The Latest and Greatest Updates About Non-Compete and Non-Solicitation Agreements in California
Employers everywhere should be familiar with California’s strict rules against the enforcement of non-compete agreements and non-solicitation agreements between employers and employees. Practically speaking, the rule has always been that non-compete agreements are not enforceable. Similarly, non-solicitation agreements regarding the solicitation of customers are not enforceable, but non-solicitation agreements regarding the solicitation of other employees (within reason) may be enforced under limited circumstances.
California Business & Professions Code section 16600 makes clear that any non-compete provision between an employer and an employee – in other words, any contract that restrains a person from engaging in a profession, trade or business – will not be enforceable under California law. Additionally, California Labor Code section 925 clarified in January 2017 that forum-selection and choice-of-law clauses that select non-California forums and/or laws would not be enforced if the employee performs work in California. Thus, non-California employers with California employees have essentially had no choice but to avoid non-compete agreements entirely and ensure that employment agreements comply with California law.
However, a recent decision from the Delaware Chancery Court suggests there may be a small loophole for non-California employers. While the court acknowledged that section 16600 makes clear that non-compete agreements are void under California law, it noted that Section 925 includes a carve-out from the general rule that contract provisions that try to avoid the problem by choosing to use another state’s law are not enforceable in California. Specifically, the Delaware court noted that the statute includes a subsection stating that the rule prohibiting non-California choice-of-law provisions will not apply if the employee is represented by legal counsel when negotiating the terms of the agreement. The court held that because the employee in the case was represented by his personal attorney during negotiations of the employment agreement, the Delaware choice-of-law provision in the agreement would be upheld. The Court also noted that as Delaware law permits non-compete agreements, the non-compete provision would be enforceable against the California employee. Of course, if the employee had won the race to court and filed first in California, the outcome likely would have been different.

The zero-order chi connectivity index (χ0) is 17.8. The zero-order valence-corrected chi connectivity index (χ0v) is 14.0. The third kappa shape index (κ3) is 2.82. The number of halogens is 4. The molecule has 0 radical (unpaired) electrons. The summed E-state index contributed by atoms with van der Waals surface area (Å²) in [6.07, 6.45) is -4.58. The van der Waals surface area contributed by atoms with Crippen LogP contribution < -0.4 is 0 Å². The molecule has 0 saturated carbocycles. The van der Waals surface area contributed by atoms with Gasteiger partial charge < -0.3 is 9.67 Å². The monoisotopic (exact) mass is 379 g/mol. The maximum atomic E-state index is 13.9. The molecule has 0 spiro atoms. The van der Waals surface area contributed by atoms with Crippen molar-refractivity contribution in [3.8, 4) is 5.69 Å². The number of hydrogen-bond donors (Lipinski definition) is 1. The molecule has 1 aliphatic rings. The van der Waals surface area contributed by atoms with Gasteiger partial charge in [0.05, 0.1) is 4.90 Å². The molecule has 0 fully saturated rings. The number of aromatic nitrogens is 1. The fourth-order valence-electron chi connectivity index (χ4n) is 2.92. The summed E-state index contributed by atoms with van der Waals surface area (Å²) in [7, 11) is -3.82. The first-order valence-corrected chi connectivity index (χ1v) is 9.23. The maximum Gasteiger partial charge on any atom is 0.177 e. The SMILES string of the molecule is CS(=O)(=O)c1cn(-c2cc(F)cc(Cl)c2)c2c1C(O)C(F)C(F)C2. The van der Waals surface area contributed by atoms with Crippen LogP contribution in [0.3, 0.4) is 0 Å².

While California’s strong public policy interest against non-competes will always pose an uphill battle, the case at least provides the potential to have a non-compete agreement with a California employee.
Consistent with the ban on non-competes, as set forth in section 16600, California law has been clear that an agreement between an employer and an employee prohibiting the solicitation of customers is not enforceable (unless directly tied to the use of company trade secrets), as it is considered a restraint on competition. However, an agreement prohibiting the solicitation of other employees may be enforceable so long as it includes reasonable time and geographic limitations.
A California appellate court issued an opinion a few weeks ago further narrowing the scope of when the solicitation of other employees may be prohibited. The employees at issue in the case were nurse recruiters who claimed that a restraint on their ability to contact and solicit employees (who were nurses) of their former employer was in fact a restraint on their profession and that the non-solicitation agreement violated section 16600. The appellate court agreed, finding that in this narrow circumstance and because of the employees’ profession (i.e., the recruitment of other employees), the non-solicitation of employees was, in effect, a non-compete agreement and therefore in violation of California law.
Before employers panic and conclude that all employee non-solicitation agreements in California are now void, it is important to remember that such agreements should still be enforceable so long as they are reasonably tailored and do not restrain the employees’ ability to engage in their profession. If the subject employees had not been in the business of recruiting employees, the outcome of the case would have been different. This is still an open issue that will have to be resolved in the future. As such, it is best to consult with legal counsel knowledgeable in the nuances of California law before preparing employment agreements.